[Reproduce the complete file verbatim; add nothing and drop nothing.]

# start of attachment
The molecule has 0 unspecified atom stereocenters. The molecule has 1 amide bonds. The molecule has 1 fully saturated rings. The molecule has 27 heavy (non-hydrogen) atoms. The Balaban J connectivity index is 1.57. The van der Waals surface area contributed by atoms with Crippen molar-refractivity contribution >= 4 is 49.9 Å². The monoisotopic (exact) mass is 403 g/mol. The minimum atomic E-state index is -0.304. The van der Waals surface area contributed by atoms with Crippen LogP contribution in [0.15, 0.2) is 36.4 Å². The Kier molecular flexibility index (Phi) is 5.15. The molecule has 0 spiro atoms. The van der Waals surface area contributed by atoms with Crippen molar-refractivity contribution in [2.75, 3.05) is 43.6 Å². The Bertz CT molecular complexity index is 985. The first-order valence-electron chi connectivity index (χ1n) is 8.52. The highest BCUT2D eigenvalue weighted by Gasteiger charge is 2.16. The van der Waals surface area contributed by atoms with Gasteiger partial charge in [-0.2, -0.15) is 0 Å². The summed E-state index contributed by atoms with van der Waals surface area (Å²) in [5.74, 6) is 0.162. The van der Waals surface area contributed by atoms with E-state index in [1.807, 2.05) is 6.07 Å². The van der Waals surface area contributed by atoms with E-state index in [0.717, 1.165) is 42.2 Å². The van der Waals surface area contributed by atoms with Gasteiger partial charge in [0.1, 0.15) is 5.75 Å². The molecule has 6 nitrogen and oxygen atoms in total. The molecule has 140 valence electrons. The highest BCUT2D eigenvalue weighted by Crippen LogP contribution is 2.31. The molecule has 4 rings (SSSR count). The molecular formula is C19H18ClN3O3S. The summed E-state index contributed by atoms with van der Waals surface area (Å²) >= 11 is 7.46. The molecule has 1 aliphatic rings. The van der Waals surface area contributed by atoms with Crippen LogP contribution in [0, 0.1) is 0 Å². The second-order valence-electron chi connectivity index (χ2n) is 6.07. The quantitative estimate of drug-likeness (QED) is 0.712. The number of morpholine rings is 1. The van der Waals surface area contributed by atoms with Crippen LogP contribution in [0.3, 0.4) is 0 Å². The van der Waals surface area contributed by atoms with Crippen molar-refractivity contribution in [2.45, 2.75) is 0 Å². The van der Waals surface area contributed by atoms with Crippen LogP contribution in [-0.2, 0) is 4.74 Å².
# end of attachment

The molecule has 0 unspecified atom stereocenters. The molecule has 1 amide bonds. The molecule has 1 fully saturated rings. The molecule has 27 heavy (non-hydrogen) atoms. The Balaban J connectivity index is 1.57. The van der Waals surface area contributed by atoms with Crippen molar-refractivity contribution >= 4 is 49.9 Å². The monoisotopic (exact) mass is 403 g/mol. The minimum atomic E-state index is -0.304. The van der Waals surface area contributed by atoms with Crippen LogP contribution in [0.15, 0.2) is 36.4 Å². The Kier molecular flexibility index (Phi) is 5.15. The molecule has 0 spiro atoms. The van der Waals surface area contributed by atoms with Crippen molar-refractivity contribution in [2.75, 3.05) is 43.6 Å². The Bertz CT molecular complexity index is 985. The first-order valence-electron chi connectivity index (χ1n) is 8.52. The highest BCUT2D eigenvalue weighted by Gasteiger charge is 2.16. The van der Waals surface area contributed by atoms with Gasteiger partial charge in [-0.2, -0.15) is 0 Å². The summed E-state index contributed by atoms with van der Waals surface area (Å²) in [5.74, 6) is 0.162. The van der Waals surface area contributed by atoms with E-state index in [1.807, 2.05) is 6.07 Å². The van der Waals surface area contributed by atoms with E-state index in [0.717, 1.165) is 42.2 Å². The van der Waals surface area contributed by atoms with Gasteiger partial charge in [0.1, 0.15) is 5.75 Å². The molecule has 6 nitrogen and oxygen atoms in total. The molecule has 140 valence electrons. The highest BCUT2D eigenvalue weighted by Crippen LogP contribution is 2.31. The molecule has 4 rings (SSSR count). The molecular formula is C19H18ClN3O3S. The summed E-state index contributed by atoms with van der Waals surface area (Å²) >= 11 is 7.46. The molecule has 1 aliphatic rings. The van der Waals surface area contributed by atoms with Crippen LogP contribution in [0, 0.1) is 0 Å². The second-order valence-electron chi connectivity index (χ2n) is 6.07. The quantitative estimate of drug-likeness (QED) is 0.712. The number of morpholine rings is 1. The van der Waals surface area contributed by atoms with Crippen LogP contribution in [0.3, 0.4) is 0 Å². The van der Waals surface area contributed by atoms with Crippen molar-refractivity contribution in [2.45, 2.75) is 0 Å². The van der Waals surface area contributed by atoms with Crippen LogP contribution in [-0.2, 0) is 4.74 Å².